The infrared spectral region is usually divided into several subdivisions based on their wavelength with approximate boundaries, such as NIR (~ 0.7 μm -1.1 μm), shortwave infrared (SWIR, ~ 1.1 μm -2.5 μm), middle (or mid-wave) infrared (MIR, ~2.5-50 μm) and far (or long-wave) infrared (FIR, >50 μm). However, another subdivision system is based on the radiation type: reflected infrared, emitted infrared[1]. In spectral regions with noticeable sun radiation (e.g. NIR-SWIR, see figure 3) the reflected energy dwarfs the emitted energy marking this region as the reflected infrared [2]. On the other hand, emitted infrared, also known as thermal infrared, is based on the black body radiation (earth’s radiation), as mentioned in the sensors section; all objects with a temperature higher than absolute zero (zero Kelvin) emit radiations proportionate to the emissivity of the surface and the surface temperature[3]. Thermal infrared wavelength starts from 3 µm and goes as high as 50 µm. However, reflected sunlight can easily tamper 3 - 5 µm region during daytime imaging. Additionally, atmospheric absorptions block most other regions leaving 8 - 14 µm the only available atmospheric windows for thermal imaging[2]. As a result, most thermal cameras are designed to be sensitive to this wavelength range. In fact, some cameras are designed to be sensitive to several regions turning them to multispectral thermal cameras. NASA’s Thermal Infrared Multispectral Scanner (TIMS), for example, measures 6 bands in the 8.2–12.2 μm spectral region[4].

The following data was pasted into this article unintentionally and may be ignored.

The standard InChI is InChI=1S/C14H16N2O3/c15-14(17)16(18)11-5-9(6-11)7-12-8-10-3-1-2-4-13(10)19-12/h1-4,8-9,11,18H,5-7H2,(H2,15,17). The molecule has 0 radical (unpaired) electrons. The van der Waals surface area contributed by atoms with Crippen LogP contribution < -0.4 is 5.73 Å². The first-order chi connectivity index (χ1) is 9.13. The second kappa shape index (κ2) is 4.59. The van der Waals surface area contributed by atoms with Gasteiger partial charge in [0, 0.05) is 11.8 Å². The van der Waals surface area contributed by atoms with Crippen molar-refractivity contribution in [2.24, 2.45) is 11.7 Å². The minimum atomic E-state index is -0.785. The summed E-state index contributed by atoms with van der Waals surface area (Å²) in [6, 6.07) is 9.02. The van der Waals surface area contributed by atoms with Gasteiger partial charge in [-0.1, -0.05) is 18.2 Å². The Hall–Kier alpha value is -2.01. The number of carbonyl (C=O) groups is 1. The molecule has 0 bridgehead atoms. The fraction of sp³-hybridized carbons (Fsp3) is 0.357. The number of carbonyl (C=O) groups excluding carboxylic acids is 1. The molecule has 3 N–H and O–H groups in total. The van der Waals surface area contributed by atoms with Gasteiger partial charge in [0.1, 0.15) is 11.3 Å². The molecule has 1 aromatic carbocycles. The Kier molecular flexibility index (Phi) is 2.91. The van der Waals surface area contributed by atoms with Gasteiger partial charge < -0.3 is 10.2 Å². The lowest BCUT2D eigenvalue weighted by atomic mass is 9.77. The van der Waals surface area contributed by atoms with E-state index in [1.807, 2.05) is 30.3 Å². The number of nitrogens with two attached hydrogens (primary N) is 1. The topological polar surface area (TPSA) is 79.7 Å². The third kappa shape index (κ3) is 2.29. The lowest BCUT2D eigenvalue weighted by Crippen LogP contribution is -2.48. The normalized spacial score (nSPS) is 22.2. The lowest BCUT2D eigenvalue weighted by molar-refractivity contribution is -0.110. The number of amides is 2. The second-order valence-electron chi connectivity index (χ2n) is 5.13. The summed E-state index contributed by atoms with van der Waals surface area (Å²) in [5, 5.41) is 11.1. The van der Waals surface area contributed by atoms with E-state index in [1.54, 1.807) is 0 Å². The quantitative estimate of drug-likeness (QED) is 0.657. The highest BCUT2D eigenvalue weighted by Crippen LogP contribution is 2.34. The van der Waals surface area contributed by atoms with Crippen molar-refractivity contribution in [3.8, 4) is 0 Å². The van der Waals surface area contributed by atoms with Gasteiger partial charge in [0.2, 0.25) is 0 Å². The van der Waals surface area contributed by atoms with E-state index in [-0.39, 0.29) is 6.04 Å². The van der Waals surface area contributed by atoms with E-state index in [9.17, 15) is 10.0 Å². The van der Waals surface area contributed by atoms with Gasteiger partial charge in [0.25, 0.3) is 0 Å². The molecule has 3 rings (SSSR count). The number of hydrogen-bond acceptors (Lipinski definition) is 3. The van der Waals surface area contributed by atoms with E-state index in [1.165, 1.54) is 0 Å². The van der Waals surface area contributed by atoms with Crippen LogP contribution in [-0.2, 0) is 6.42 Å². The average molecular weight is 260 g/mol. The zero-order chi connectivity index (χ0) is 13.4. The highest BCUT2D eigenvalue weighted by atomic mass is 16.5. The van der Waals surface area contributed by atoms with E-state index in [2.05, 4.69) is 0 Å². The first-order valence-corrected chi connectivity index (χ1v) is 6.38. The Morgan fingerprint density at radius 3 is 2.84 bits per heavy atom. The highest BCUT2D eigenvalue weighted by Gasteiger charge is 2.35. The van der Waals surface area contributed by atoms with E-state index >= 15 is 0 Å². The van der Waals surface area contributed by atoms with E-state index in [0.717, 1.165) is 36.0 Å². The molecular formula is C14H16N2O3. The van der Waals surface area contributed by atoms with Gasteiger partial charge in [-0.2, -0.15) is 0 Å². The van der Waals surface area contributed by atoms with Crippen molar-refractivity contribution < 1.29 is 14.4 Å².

Thermal cameras interpreted the surface temperature based on the energy received in two ways: direct and indirect measurements. Direct measurement cameras, also known as cooled cameras, take advantage of quantum detectors cooled to cryogenic temperatures (close to 77 K). On the other hand, uncooled cameras operate within the ambient temperature and rely on thermal detectors to indirectly measure the temperature[5]. Uncooled cameras have a lower spatial resolution, sensitivity, and shutter speed than cooled cameras [6] but price, size, weight, and operation condition make uncooled cameras more convenient on sUAS and for remote sensing. In this paper, uncooled cameras are referred to as thermal cameras. Compared to reflective region cameras (RGB and multi/hyperspectral), thermal cameras are inferior in resolution, regardless of their significant advances in recent years. For instance, sensors used at[7] that were mounted on an sUAS flying at 70 m AGL, yielded ground resolutions of 1 cm/pixel, 4 cm/pixel, and 9 cm/pixel in RGB, multispectral and thermal images, respectively, showing that thermal imaging was 9 times coarser than RGB imaging. In higher altitudes, thermal imaging becomes even more challenging due to the atmospheric disturbances. For example, environmental variability (e.g., light intensity, temperature, relative humidity, wind speed)[8] and undesired incident radiation [9] can alter the thermal data. As a result, spatial resolution of satellite-based thermal imagery is usually tens of meters (100 meters at Landsat 8, for example). In general, thermal imagery still suffers from the coarser resolution, higher price, and complexity of the calibration process. However, its beneficial information out weight its shortcoming.